Anyway, despite the slight disappointment Arica held, we managed to escape on a bus heading to San Pedro de Atacama (in which our fellow passengers were, you´ve guessed it, young people out of their head on white cider or whatever it is underagers drink in Chile). The shirt I was wearing that night still doesn´t smell normal...

However, it was with some horror that we got off the bus in San Pedro to discover that skateboard-wielding goth-zombies had been replaced by rabid dogs and tourists (don´t worry - I include myself in that number). San Pedro itself is quite a picturesque village and not unlike the sort of village you stumble across in a Sergio Leone film, with flat-roofed whitewashed villas and a dirt road. It´s also surprisingly compact for somewhere so touristy, but the effect is that hostels, restaurants and tour agencies have all been concentrated into a very small space, which mean that these places spool by like a (very short) reel of film: restaurant, hostel, restaurant, tour agency, hostel, restaurant, currency exchange and so on. However, we´re due to journey into the surrounding salt plains tomorrow so hopefully that will provide some variety.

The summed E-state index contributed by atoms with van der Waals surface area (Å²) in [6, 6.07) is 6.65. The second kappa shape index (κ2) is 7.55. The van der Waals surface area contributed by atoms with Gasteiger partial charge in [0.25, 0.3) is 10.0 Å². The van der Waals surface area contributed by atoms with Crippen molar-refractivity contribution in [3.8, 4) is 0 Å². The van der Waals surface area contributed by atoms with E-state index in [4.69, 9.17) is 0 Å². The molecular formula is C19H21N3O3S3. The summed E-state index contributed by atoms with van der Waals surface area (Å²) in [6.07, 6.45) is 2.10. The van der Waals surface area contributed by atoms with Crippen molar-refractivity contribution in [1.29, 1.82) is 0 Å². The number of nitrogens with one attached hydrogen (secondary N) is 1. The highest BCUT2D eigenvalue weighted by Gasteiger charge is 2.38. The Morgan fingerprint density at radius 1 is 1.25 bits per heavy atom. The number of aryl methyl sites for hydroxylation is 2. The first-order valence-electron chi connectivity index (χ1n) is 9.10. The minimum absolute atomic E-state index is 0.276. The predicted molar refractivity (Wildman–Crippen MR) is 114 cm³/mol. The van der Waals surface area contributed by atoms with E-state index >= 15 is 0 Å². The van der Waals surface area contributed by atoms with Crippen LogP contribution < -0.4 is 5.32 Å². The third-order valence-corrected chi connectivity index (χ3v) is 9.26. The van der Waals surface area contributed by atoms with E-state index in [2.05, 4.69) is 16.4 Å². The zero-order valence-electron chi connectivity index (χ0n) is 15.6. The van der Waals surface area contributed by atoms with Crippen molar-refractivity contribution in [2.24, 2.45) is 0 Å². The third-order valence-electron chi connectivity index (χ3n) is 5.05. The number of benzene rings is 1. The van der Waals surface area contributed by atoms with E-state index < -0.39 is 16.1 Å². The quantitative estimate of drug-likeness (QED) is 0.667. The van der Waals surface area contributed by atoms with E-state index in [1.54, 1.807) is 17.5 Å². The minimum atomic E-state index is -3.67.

And now, as always, it´s time for Patricia´s nugget of wisdom. This is Patricia´s nugget for today:

"I´m annoyed that I get all the illnesses in this world - my feet are falling off, my skin is peeling off, my nose is running away (??), my head is exploding and my stomach is falling through. Apart from that, I´m having a marvellous time. That´s the end"

There you go, folks - you heard it here first. I would keep my distance if I were you, particularly from her feet...

Speak to you all when we get back from the salt plains,

James and Patricia

Posted by Patriciah6 16:41 Archived in Chile Tagged tourist_sites Comments (0)

Arica! Arica! (part II)

Lake Titicaca - Puno - Arequipa - Arica

sunny 16 °C

Hello everyone,

As promised, here´s the action-packed sequel to Arica! Arica!. Despite the fact that Patricia is currently on the telephone next to me in her usual quiet manner, I´ll try to cover all the things I didn´t have time to discuss in the previous entry. A couple of the more computer literate among you have told me I can put photographs on the blog as well - unfortunately I don´t have the necessary wires at the moment but I will attempt to do so soon. Until then, you´ll just have to use your imagination...